The British public voted to leave the European Union in a historic referendum Thursday. The departure is dubbed “Brexit” — Britain’s exit from the 28-member bloc. The margin of victory for “Brexit” in the referendum was 52% to 48%, according to a final tally announced early Friday. “Leave” supporters argued that severing ties with the EU is the only way to reduce high levels of immigration and ensure the U.K.’s sovereignty. The “remain” camp said jobs, the economy, national security and the U.K.’s standing on the world stage would be compromised outside the bloc. Prime Minister David Cameron, who led the campaign to remain in the EU, announced he will step down. “We should aim to have a new prime minister in place by the start of the Conservative Party conference in October,” he said in a speech outside Downing Street on Friday soon after the vote tally was announced.

More than 3 million UK citizens have signed an official online petition calling for a re-do of the Brexit referendum, generating so much traffic on Saturday that Parliament’s website temporarily crashed. Leaders of the European Union leaders will hold a summit in Brussels next week “to start a wider reflection on the future of our Union,” EU Council President Donald Tusk told reporters on Friday. The United Kingdom’s historic vote to leave the European Union is emboldening far-right, anti-immigrant parties across Europe to push for their own referendums to leave the political bloc as an expression of independence and freedom.

Economic News

On Friday, after the Brexit vote, the British pound fell 11% to a 31-year low and Britain’s main stock index nosedived 8.7% to 5,790 points shortly after the open Friday. U.S. stocks also plummeted, with the Dow off 601 points Friday, wiping out a record $2.1 trillion from global markets. Early Monday trading is down around 300 more points. Bitcoin prices surged Friday as the vote sent investors out of stocks, commodities and the British pound.

The Brexit vote could prompt the Federal Reserve to delay hiking interest rates amid predictions of a global slowdown resulting from the United Kingdom’s exit from the European Union. The Brits’ decision to leave the EU, rendered in a national referendum Thursday, triggered selloffs in financial markets worldwide. The Dow Jones Industrial Average is down 3% Friday. The British Pound tumbled to its 30-year low, and the dollar is up about 3% against major currencies. Many multinational companies and global banks have used the U.K. as its gateway to the European market. But they’re now expected to shrink their presence in the country as its unfettered access to the continental economy will likely shrink.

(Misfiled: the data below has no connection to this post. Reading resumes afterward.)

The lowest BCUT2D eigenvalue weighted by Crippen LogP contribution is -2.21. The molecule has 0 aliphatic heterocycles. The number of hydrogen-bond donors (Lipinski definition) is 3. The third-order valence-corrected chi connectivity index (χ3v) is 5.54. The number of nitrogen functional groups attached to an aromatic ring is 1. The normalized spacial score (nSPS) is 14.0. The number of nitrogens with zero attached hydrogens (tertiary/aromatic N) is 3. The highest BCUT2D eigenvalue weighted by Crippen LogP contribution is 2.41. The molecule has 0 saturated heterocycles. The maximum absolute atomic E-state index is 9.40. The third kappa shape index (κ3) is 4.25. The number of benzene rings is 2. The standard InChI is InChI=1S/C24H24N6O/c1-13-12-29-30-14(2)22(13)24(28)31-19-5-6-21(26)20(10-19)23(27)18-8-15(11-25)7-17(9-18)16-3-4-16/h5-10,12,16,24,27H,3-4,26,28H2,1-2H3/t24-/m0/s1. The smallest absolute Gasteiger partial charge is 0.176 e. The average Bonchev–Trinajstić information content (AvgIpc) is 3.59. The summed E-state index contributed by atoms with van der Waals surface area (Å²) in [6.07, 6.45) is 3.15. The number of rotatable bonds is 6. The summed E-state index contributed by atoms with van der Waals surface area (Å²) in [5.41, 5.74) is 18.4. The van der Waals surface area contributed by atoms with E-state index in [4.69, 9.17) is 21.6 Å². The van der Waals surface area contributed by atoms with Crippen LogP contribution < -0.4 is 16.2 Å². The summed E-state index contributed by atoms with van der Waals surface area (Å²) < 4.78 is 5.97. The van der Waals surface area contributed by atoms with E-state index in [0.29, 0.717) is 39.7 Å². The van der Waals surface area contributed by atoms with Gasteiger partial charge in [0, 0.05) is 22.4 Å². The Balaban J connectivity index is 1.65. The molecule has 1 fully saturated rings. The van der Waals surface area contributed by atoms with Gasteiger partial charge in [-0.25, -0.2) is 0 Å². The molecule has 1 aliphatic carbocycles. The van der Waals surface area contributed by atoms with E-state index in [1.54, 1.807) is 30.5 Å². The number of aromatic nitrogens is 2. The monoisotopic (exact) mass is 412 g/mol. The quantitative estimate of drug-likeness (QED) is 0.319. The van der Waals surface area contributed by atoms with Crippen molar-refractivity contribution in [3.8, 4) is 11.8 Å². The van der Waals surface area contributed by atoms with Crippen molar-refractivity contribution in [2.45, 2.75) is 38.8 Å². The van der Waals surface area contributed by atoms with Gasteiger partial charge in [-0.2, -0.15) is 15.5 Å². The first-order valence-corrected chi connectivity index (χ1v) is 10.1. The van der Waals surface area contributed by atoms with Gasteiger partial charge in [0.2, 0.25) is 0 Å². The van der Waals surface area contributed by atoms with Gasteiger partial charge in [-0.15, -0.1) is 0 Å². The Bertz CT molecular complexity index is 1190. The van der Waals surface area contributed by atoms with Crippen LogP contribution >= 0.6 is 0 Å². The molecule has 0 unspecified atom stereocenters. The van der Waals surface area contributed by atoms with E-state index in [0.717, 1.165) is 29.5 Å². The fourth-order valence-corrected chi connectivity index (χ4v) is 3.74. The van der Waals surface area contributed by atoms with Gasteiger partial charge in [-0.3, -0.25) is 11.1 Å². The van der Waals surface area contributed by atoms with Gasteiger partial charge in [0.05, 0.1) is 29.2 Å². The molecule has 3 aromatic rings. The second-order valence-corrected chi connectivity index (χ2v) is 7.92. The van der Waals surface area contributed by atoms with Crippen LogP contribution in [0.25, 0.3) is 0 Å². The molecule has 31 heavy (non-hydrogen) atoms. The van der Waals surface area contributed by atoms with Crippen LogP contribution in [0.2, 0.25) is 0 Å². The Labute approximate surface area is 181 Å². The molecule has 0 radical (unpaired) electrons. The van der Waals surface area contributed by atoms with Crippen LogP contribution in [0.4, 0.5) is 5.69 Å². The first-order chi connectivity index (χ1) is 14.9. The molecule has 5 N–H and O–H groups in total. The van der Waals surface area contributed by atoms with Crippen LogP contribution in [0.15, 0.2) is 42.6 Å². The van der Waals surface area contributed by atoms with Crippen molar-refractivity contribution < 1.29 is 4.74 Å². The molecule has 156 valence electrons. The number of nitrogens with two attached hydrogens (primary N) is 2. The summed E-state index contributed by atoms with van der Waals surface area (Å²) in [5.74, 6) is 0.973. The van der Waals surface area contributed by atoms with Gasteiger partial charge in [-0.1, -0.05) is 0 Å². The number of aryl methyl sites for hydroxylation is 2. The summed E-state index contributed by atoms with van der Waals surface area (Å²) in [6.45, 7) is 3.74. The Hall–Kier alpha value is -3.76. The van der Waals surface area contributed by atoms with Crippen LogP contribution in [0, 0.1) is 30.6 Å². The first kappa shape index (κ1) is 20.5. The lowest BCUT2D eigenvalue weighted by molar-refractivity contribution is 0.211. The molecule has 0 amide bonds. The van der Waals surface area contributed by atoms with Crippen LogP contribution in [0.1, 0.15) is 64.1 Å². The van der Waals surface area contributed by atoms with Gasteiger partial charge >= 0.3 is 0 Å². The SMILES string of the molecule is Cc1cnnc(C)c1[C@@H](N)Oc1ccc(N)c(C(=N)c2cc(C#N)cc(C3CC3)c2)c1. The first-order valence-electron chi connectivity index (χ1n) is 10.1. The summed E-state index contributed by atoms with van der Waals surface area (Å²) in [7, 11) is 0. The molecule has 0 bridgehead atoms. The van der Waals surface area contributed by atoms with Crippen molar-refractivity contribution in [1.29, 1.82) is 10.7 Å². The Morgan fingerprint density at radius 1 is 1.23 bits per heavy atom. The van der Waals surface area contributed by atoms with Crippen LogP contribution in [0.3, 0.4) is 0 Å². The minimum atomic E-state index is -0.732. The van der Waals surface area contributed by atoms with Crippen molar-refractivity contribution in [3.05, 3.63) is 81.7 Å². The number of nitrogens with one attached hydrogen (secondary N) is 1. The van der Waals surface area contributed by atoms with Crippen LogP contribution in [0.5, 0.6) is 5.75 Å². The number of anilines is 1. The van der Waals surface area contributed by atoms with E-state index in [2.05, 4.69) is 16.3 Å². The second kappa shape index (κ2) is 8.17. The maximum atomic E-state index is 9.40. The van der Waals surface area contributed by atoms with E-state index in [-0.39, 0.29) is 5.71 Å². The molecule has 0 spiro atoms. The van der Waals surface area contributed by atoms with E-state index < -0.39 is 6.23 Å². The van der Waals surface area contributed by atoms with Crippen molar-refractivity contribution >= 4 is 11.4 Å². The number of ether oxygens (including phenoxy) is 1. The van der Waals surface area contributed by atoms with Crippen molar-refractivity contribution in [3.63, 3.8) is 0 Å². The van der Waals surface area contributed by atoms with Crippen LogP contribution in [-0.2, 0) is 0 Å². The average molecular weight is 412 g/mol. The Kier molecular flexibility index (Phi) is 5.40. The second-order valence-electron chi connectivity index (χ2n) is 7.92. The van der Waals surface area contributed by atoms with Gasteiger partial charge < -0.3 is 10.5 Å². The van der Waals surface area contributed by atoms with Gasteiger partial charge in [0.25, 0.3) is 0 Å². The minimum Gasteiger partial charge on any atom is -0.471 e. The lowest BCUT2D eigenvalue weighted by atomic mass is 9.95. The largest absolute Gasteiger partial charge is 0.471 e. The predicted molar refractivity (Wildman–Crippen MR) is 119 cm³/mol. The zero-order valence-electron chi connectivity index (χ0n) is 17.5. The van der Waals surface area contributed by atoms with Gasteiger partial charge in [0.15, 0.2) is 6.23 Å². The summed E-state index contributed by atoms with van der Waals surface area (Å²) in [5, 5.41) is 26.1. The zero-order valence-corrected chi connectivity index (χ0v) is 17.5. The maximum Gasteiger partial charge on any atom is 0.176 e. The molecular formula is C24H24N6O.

Germany has mandated that all new cars registered in the country will have to be emissions-free by the year 2030. And to make this a reality, the government has cut a deal with automakers to jointly spend $1.4 billion on incentives to boost electric car sales. They’re hoping to sell 500,000 EVs by 2020. So they’re subsidizing the EV industry with demand for the lithium used in the batteries surging.

OPEC’s 13 member countries saw oil export revenues slump to their lowest level in a decade last year. Crude revenues fell nearly 46% to $518 billion in 2015, according to OPEC’s annual bulletin published Wednesday. Collapsing world oil prices also meant that OPEC countries spent more importing goods than they raised from exports for the first time in 17 years. The cartel posted a combined current account deficit of just under $100 billion in 2015, compared with a surplus of $238 billion in 2014. Crude prices dropped a whopping 35% last year to levels not seen since the global financial crisis.